Recovery Underway in the Greater Toronto Area Real Estate Market
Slide in rate of home price appreciation appears to have found its bottom as strengthening consumer confidence rekindles demand within the region
Mortgage regulations, affordability issues and the prospect of further interest rate hikes spur competition in entry-level market segment
The Royal LePage House Price Survey released today showed double-digit growth in year-over-year home prices across the Greater Toronto Area (GTA) in the third quarter of 2017, due in part to the strong gains witnessed within the region at the beginning of the year. While appreciation slowed within the GTA on a quarter-over-quarter basis to 1.5 per cent, market characteristics favouring the seller began to trend upward towards the end of the three-month period, as sales activity, a leading indicator of price trajectory, strengthened across many housing segments. In the third quarter of 2017, the aggregate price of a home in the region surged 21.7 per cent year-over-year to $860,295.
When broken out by housing type, home prices across all segments saw strong year-over-year gains. In the third quarter of 2017, the median price of a standard two-storey home in the GTA climbed 22.5 per cent to $1,014,131, while the median price of a bungalow increased 17.0 per cent to $835,157. During the same period, the median price of a condominium within the region also saw a significant price increase, rising 22.0 per cent to $471,932.
Within the quarter, real estate in the Greater Toronto Area began to show signs of a recovery, transitioning to a more balanced market as price movement and consumer confidence stabilized. The market-cooling effects stemming from the introduction of the Ontario Fair Housing Plan have begun to wear off, leading to a burst of demand being witnessed as many prospective homebuyers re-entered the market with the expectation that home values will only increase from here on out. This trend has placed a slight strain on healthier-than-normal inventory levels, especially as sellers continue to take their homes off of the market upon realizing that they can no longer capitalize on overheated conditions.
“The recovery is on in the Greater Toronto Area, with the housing market turning the corner in the latter half of the third quarter,” said Kevin Somers, chief operating officer, Royal LePage Real Estate Services Limited. “Though it is true that appreciation may continue to stagnate at the higher-end of the market due to affordability issues, strengthening consumer confidence has once again rekindled demand across the Greater Toronto Area, leading to the end of a very short-lived and measured softening within the region.”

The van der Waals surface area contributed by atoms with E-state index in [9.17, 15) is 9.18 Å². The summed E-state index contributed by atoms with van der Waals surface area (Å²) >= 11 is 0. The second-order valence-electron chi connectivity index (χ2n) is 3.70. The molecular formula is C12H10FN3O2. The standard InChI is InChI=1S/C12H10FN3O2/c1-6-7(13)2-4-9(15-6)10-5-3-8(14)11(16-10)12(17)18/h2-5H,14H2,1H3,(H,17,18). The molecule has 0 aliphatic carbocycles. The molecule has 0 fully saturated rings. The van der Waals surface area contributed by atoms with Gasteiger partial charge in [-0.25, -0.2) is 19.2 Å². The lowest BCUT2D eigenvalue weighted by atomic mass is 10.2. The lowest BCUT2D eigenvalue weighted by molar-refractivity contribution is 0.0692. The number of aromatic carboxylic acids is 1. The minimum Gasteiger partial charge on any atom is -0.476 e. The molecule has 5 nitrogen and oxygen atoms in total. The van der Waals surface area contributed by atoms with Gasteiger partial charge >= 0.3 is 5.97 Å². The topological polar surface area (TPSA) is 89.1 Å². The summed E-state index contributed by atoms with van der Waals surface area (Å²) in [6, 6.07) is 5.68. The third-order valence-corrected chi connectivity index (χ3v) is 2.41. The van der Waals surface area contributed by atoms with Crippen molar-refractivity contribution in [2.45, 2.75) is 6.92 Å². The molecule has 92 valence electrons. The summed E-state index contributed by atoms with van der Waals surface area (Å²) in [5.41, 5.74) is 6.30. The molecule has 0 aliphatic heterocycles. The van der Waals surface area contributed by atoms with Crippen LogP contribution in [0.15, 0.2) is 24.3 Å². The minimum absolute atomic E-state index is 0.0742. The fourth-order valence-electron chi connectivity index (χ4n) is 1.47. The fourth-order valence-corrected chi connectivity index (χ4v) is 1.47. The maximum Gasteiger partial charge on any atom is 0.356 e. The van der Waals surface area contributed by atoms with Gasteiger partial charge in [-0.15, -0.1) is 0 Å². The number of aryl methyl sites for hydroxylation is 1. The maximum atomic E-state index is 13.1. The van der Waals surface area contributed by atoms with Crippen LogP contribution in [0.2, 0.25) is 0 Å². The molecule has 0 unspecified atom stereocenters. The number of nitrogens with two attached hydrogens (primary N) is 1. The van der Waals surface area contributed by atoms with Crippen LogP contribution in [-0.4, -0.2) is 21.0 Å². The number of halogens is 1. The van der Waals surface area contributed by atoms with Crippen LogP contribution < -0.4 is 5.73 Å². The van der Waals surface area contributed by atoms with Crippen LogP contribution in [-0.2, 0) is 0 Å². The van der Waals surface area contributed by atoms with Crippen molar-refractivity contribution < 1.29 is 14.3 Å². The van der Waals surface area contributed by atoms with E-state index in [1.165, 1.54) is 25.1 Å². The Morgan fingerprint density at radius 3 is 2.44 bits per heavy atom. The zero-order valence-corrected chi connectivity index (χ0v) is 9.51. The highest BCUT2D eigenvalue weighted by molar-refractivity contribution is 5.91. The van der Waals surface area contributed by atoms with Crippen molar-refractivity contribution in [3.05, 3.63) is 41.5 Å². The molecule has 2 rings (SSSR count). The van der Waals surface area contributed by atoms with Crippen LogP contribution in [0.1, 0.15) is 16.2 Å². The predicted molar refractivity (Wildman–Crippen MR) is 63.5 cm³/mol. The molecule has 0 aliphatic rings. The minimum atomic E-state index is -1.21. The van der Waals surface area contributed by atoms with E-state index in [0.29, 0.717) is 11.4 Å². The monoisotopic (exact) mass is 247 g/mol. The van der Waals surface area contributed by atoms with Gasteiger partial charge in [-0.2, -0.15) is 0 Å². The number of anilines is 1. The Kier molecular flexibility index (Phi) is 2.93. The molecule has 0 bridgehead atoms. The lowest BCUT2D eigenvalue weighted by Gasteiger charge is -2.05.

During the quarter, prices remained resilient in the entry-level segment of the Greater Toronto Area real estate market, as many purchasers and prospective first-time homeowners competed for properties. Condominiums, and the majority of properties properly priced under $500,000, continued to witness multiple offers due to their relative affordability, especially as the new mortgage regulations introduced in October of last year further limited consumers’ purchasing power. With the threat of an increased interest rate environment looming, many prospective homeowners have sought out 90-day pre-approved mortgage rates, which will continue to spur activity and cause much of the inventory in the lower-priced housing segment to be absorbed.
“While home price appreciation across the GTA has sputtered somewhat since April, lowerpriced homes, and in particular, condominiums have remained extremely attractive to purchasers due to their relative affordability,” added Somers. “As detached property prices remain out of reach for many purchasers, especially when nearing the city core, many homebuyers continue to readjust their expectations and look upwards or outwards to condominiums or suburban markets that offer attractive properties for an affordable price point.”
Greater Toronto Area Market Summaries
The median price of a home in the City of Toronto rose by 21.8 per cent year-over-year to $861,397 in the third quarter of 2017, as many continued to flock to the world-class city for its associated lifestyle. During the quarter, a lack of inventory and a resurgence of activity brought on by prospective homeowners coming back into the market caused price appreciation to trend upwards and sales activity to find its floor.
Inventory began to build in Scarborough, as many potential homebuyers elected to continue to sit on the sidelines in the hopes that home values begin to decline. With an increase in available inventory, prospective homeowners had more selection to choose from, giving them ample time to mull over a potential purchase. However, when compared to the third quarter of last year, price appreciation was strong, with the median home value in the region rising 15.6 per cent to $679,363, as many sellers continued to attempt to capitalize on the strong appreciation that occurred at the beginning of the year in order to move further east to cities like Peterborough, Belleville and Kingston where property is more affordable.
Price appreciation in York Region’s condominium market continued to shine during the third quarter of 2017, as many purchasers within the area looked to the lower-end of the market for its relative affordability. Meanwhile, home values in the detached market continued to soften slightly during the quarter, with high inventory levels causing the segment to transition to a market that favours buyers. In the third quarter, the median price of a home in Richmond Hill
and Vaughan grew by 17.5 per cent and 26.5 per cent year-over-year to $1,288,411 and $1,099,899, respectively.
Markham continued to experience a lull in sales activity, as the region’s high priced real estate kept many purchasers at bay. While prices fell slightly on a quarter-over-quarter basis, large gains witnessed during the spring caused the region’s aggregate home price to surge when compared to the same time last year, rising 22.2 per cent to $1,108,943.